Shadow Captain by Alastair Reynolds
Shadow Captain (2019) is the second novel in Alastair Reynolds’ REVENGER series for young adults. You’ll need to read Revenger first, and this review will have some spoilers for that first book.
It’s been three months since Revenger ended, and Adrana and Fura Ness are back together after Adrana was kidnapped by the evil pirate Bosa Sennen and rescued by Fura. Now the Ness sisters have Bosa’s infamous ship and Fura, markedly changed since the beginning of Revenger, has declared herself captain. She wants to find the place where Bosa kept her wealth but, to do so, first she’ll have to land to get refueled and to find a man who she suspects may know how to lead them to Bosa’s cache. This will be dangerous because Bosa was a wanted pirate and people will assume she’s on that ship. But Fura is insistent and nobody challenges her because they’re afraid of Fura’s wrath.
“Fura’s wrath?” you might be thinking. Yes, Fura, who was a delightful teenage girl during most of Revenger, has had a drastic, almost 180-degree, personality change in Shadow Captain. She is mean, cruel, obsessed, and unreasonable. Meanwhile, Adrana, who was such a bitch in Revenger, and who went through a conditioning process that was supposed to make her just like Bosa, the over-the-top evil villain, is suddenly the sweet one. This has no logic behind it except that Reynolds makes Adrana the narrator of Shadow Captain, so maybe he wanted his storyteller to have a more pleasing personality. Unfortunately, none of the other characters are likeable at all. There’s only Adrana, and it’s hard to forget that we didn’t like her in the last book.
I complained about the illogical plot of Revenger and was hoping to see improvement in that area but, alas, the plot of Shadow Captain, once it finally gets going, is even worse. For starters, the sisters decide not to tell anyone that they killed Bosa and are now captaining her ship. Instead, they assume nobody will believe them, so they decide to lie. This involves memorizing fake identities for the entire crew and hoping nobody figures out that they aren’t who they say they are. This was reckless and nonsensical. We were told in Revenger that most people don’t even believe in Bosa, thinking her a legend, so it didn’t make sense to suddenly say that everyone knows Bosa’s ship and will assume she’s on it and will try to shoot them down. The decision to not just tell the world who they are and what happened causes all of the subsequent problems and danger (“Oh, what a tangled web we weave…”). I could not get past this. There were many bad decisions made by the sisters (mostly Fura). While it was nice for Reynolds to make his protagonists a pair of teenage girls, why do they have to do such dumb things?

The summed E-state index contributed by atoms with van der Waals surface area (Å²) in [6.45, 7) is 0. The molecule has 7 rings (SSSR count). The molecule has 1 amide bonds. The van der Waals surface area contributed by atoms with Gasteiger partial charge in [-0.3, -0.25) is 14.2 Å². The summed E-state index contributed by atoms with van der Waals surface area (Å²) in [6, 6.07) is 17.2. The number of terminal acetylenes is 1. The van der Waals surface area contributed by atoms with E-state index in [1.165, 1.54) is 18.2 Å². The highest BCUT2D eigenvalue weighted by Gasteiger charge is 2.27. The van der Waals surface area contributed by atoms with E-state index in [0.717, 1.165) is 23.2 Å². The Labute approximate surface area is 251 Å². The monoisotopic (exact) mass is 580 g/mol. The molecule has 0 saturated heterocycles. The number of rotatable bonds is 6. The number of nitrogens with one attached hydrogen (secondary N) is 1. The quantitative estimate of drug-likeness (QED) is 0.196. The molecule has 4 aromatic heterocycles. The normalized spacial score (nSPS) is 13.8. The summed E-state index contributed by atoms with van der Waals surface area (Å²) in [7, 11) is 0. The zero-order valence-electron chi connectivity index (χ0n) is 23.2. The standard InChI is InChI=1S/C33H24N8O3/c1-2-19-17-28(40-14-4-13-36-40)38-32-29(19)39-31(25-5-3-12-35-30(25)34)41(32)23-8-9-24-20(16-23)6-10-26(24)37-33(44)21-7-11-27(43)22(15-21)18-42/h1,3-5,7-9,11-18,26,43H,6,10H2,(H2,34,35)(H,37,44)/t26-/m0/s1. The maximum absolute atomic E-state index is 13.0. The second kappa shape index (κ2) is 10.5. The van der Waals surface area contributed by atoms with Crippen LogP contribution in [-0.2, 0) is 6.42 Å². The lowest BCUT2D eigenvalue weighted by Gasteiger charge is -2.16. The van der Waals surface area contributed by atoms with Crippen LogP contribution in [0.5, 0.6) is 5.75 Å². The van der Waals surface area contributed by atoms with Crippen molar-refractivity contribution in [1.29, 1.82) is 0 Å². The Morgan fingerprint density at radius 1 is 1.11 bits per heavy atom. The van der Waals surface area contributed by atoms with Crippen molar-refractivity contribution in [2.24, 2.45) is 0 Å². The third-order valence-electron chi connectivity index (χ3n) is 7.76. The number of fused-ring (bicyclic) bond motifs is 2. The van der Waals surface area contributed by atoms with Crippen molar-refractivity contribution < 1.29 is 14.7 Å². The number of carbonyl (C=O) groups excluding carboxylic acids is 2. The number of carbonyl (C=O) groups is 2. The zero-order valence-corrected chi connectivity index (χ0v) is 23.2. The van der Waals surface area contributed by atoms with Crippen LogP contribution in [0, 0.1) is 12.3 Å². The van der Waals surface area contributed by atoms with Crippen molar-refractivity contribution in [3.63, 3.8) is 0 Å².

I’m still intrigued by Reynolds’ world and would like to know more. Some of it, as I mentioned before, is really handwavy, but I’m hoping there’s some good reason for that. So far, there’s not, though we do learn a bit more in Shadow Captain. Really, I guess, I wish I could learn more about this world in a different story with endearing characters and a tighter plot.
Shadow Captain, a finalist for the 2020 Locus Award for Best Young Adult Novel, is not worthy of the prize. There are too many problems with the plot and characterization.
The audiobook version of the REVENGER series is being produced by Hachette Audio. Clare Corbett does a fine job with the narration. I didn’t love all of her character voices, but I thought she did a great job with the prosody.